Sunday, June 19, 2011

Supporting Pink Dot

Pink Dot 2011 was my first Pink Dot.

After missing the first two due to conflicting schedules, I was glad to have been invited by the organising committee to be there, not only as a person, but also a representative and supporter of the Singapore Queer-Straight Alliance (SinQSA).

While I have always supported Pink Dot, its concept and messages, I have been critical of it. There are others, straight and queer-identified, who have their own criticisms of the event.

1. Pink Dot is highly commercialised.
It appears to be organised by a well-oiled machinery, with merchandising and all that. This does not appear to invoke romantic imaginings of the business of change that is LGBT activism (or at least how we expect it to be).

2. Pink Dot does not represent the victims of homophobia.
It appears to be too "happy" with its celebratory and carnivalesque atmosphere. There are youths who are abused, beaten or thrown out of their homes by people who do not understand them. Pink Dot does not reach out to these victims of homophobia (or biphobia, transphobia, etc.) And what does Pink Dot do about LGBT people who lose their jobs or cannot find work because you-know-why/what? ... Add in more questions of similar nature...

3. Pink Dot does not represent trans people and people of multiple-minority status.
Some trans persons feel Pink Dot tokenises them. After all, with "freedom to love" and rhetoric invoking sexual orientation and predominantly "gay" discourses dominating LGBT activism in Singapore, there is little room for discussion and activism for gender identity and trans rights.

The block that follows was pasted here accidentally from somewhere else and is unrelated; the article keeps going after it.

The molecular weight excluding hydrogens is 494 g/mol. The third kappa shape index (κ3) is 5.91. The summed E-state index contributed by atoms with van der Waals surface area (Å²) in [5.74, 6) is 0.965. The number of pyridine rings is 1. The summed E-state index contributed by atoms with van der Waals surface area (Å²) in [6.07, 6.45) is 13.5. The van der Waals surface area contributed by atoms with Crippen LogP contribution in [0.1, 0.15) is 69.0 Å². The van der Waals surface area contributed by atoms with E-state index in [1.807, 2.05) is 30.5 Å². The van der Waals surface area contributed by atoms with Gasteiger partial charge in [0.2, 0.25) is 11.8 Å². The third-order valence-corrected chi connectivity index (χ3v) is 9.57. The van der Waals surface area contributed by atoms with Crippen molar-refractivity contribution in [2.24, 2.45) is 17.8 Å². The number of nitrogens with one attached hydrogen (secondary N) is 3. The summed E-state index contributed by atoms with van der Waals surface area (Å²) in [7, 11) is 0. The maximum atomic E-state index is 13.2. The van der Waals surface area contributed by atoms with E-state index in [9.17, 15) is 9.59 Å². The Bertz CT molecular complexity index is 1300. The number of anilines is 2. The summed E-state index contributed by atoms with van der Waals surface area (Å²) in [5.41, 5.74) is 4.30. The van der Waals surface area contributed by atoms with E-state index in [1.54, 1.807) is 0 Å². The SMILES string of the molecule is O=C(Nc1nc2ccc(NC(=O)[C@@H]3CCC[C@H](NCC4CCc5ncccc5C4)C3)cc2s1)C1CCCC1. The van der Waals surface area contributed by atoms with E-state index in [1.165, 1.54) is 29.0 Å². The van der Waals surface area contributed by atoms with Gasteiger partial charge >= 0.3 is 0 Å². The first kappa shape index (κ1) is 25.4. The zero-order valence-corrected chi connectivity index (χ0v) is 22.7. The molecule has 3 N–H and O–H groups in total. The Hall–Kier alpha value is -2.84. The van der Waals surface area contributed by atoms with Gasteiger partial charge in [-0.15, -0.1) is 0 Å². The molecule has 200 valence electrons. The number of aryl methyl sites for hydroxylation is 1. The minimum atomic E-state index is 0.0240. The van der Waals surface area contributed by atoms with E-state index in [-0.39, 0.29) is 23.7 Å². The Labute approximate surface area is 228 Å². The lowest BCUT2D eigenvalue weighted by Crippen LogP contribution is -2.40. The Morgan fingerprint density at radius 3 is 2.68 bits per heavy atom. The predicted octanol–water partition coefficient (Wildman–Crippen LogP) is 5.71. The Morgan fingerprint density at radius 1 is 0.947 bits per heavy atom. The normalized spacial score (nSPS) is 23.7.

In the "business of change", as I like to call it, in place of the more serious "activism", Pink Dot is necessary, despite its imperfections and limitations.

Pink Dot is not the be-all and end-all. It tries to target the masses with a message that encourages harmonious diversity, in this case supporting the freedom to love.

For LGBT rights in Singapore to progress another millimetre, it requires a nebula of different, divergent and often-times conflicting points of view and messages, most of which sharing a (more or less) common direction). Some messages resonate better with the masses, others less.

As a result of campaigning, awareness-raising and fighting stereotypes over the years, the mainstream come to know of LGBT rights movement as largely comprising well-educated middle-to-upper class gay English-speaking ethnic Chinese sissy men and muscled men who shout too much (combine that with other stereotypes religious fundamentalists will tell you).